Weakness Language in Galatians -- By: David Alan Black

Journal: Grace Theological Journal
Volume: GTJ 004:1 (Spring 1983)
Article: Weakness Language in Galatians
Author: David Alan Black

Weakness Language in Galatians

David Alan Black

The Apostle Paul can rightly be regarded asthe Theologian of Weakness.” Yet Pauls theology of weakness developed in a dynamic fashion in response to the situations facing him, and his particular formulations are consistently adapted and designed to meet particular issues at hand. Nowhere is this more clearly seen than in those letters in which the apostle finds himself forced to answer the criticisms of his opponents regarding his own weakness (Galatians and 1 and 2 Corinthians). After an examination of Gal 4:9 and 13 }, the author concludes that weakness language is Pauls way of making clear to his readers in Galatia that the source of power for salvation and progress in holiness is found, not in ones religious activities (4:9 ) nor in ones own personal strengths (4:13), but in God himself.

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Introductory Remarks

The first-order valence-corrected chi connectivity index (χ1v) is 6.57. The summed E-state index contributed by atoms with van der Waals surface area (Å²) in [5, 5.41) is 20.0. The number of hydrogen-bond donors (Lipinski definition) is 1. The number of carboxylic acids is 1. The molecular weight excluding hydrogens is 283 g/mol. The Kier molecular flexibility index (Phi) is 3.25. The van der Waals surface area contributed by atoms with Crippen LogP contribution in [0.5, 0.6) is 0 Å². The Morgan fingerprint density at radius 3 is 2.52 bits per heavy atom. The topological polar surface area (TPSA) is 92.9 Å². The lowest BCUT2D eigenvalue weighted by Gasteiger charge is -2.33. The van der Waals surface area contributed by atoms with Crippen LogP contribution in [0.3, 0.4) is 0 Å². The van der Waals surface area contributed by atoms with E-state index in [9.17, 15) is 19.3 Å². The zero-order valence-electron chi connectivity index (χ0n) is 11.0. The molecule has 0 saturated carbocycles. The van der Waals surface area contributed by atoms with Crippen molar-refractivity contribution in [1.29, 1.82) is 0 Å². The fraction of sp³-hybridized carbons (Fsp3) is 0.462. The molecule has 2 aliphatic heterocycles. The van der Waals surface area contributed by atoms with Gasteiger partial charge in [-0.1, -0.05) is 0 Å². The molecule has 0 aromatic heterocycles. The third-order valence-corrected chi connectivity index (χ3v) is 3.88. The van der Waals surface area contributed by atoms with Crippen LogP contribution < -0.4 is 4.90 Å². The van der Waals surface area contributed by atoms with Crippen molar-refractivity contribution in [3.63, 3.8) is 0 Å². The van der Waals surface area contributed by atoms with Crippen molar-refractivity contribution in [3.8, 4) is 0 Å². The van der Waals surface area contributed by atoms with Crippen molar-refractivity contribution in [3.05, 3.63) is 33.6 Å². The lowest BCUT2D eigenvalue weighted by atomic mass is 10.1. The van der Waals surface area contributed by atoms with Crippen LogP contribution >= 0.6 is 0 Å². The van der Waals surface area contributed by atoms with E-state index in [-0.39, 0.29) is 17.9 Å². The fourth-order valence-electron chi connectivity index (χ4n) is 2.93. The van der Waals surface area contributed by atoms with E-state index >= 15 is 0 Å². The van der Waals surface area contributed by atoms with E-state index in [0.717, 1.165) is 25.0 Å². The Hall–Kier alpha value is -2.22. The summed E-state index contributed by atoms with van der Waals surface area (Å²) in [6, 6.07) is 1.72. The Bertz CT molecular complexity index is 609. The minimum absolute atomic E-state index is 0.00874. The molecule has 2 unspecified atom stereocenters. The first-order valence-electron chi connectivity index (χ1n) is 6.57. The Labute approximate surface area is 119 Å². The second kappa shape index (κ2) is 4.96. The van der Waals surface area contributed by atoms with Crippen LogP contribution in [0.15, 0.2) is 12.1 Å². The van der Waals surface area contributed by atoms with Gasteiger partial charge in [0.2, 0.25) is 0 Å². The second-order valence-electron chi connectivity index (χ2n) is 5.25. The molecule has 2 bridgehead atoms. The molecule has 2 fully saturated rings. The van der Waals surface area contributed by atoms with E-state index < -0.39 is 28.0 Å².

The most unified and highly developed concept of “weakness” in the NT is to be found in the writings of the Apostle Paul.1 It is therefore all the more surprising that the Pauline weakness terminology has received virtually no comprehensive study outside of Romans and 1 and 2 Corinthians.2 In this article our purpose is not

to discuss every occurrence of ἀσθένεια and its cognates, but to examine two of the earliest, and in some ways the most unique, occurrences of the word-group found in a fascinating passage in Galatians (4:1–20). We hope thereby to make a helpful contribution to one aspect of Pauline lexicography in particular and to Pauline theology in general.

Exegesis of the Texts

In the letter to the Galatians weakness language occurs only twice but in two closely related places. The neuter plural adjective is found in the formulistic phrase τὰ ἀσθενῆ καὶ πτωχὰ στοιχεῖα (“the weak and beggarly elements”) in 4:9, while δι᾿ ἀσθένειαν τῆς σαρκός (“on account of a weakness of the flesh”), a reference to the occasion of Paul’s Galatian visit, appears in 4:13. Since both of these references are in highly polemical settings, i...

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